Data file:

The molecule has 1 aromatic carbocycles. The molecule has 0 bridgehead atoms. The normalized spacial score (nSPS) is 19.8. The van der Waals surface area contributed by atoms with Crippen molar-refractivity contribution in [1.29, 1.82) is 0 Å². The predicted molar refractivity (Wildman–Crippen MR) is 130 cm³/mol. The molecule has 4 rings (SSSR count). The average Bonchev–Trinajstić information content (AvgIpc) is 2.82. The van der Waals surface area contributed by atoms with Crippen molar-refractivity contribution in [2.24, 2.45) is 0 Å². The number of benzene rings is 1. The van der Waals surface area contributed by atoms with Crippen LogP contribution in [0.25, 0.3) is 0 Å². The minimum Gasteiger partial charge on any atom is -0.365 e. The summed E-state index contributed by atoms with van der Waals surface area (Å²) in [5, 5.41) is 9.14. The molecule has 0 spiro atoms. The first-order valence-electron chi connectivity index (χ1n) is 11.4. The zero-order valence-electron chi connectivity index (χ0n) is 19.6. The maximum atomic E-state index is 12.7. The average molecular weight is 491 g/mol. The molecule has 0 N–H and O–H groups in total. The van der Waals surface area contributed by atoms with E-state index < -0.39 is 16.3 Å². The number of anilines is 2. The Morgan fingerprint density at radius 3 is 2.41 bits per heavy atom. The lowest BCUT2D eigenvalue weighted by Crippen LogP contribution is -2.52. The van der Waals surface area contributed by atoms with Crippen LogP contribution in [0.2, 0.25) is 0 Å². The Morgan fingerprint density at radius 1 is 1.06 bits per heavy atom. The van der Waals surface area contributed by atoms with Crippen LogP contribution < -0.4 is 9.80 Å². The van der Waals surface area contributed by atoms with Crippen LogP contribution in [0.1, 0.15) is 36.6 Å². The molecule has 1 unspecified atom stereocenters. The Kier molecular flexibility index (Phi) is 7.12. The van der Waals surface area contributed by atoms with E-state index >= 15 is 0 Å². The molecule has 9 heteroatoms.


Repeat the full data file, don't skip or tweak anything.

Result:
The molecule has 1 aromatic carbocycles. The molecule has 0 bridgehead atoms. The normalized spacial score (nSPS) is 19.8. The van der Waals surface area contributed by atoms with Crippen molar-refractivity contribution in [1.29, 1.82) is 0 Å². The predicted molar refractivity (Wildman–Crippen MR) is 130 cm³/mol. The molecule has 4 rings (SSSR count). The average Bonchev–Trinajstić information content (AvgIpc) is 2.82. The van der Waals surface area contributed by atoms with Crippen molar-refractivity contribution in [2.24, 2.45) is 0 Å². The number of benzene rings is 1. The van der Waals surface area contributed by atoms with Crippen LogP contribution in [0.25, 0.3) is 0 Å². The minimum Gasteiger partial charge on any atom is -0.365 e. The summed E-state index contributed by atoms with van der Waals surface area (Å²) in [5, 5.41) is 9.14. The molecule has 0 spiro atoms. The first-order valence-electron chi connectivity index (χ1n) is 11.4. The zero-order valence-electron chi connectivity index (χ0n) is 19.6. The maximum atomic E-state index is 12.7. The average molecular weight is 491 g/mol. The molecule has 0 N–H and O–H groups in total. The van der Waals surface area contributed by atoms with E-state index < -0.39 is 16.3 Å². The number of anilines is 2. The Morgan fingerprint density at radius 3 is 2.41 bits per heavy atom. The lowest BCUT2D eigenvalue weighted by Crippen LogP contribution is -2.52. The van der Waals surface area contributed by atoms with Crippen LogP contribution in [0.2, 0.25) is 0 Å². The Morgan fingerprint density at radius 1 is 1.06 bits per heavy atom. The van der Waals surface area contributed by atoms with Crippen LogP contribution < -0.4 is 9.80 Å². The van der Waals surface area contributed by atoms with Crippen LogP contribution in [0.1, 0.15) is 36.6 Å². The molecule has 1 unspecified atom stereocenters. The Kier molecular flexibility index (Phi) is 7.12. The van der Waals surface area contributed by atoms with E-state index >= 15 is 0 Å². The molecule has 9 heteroatoms.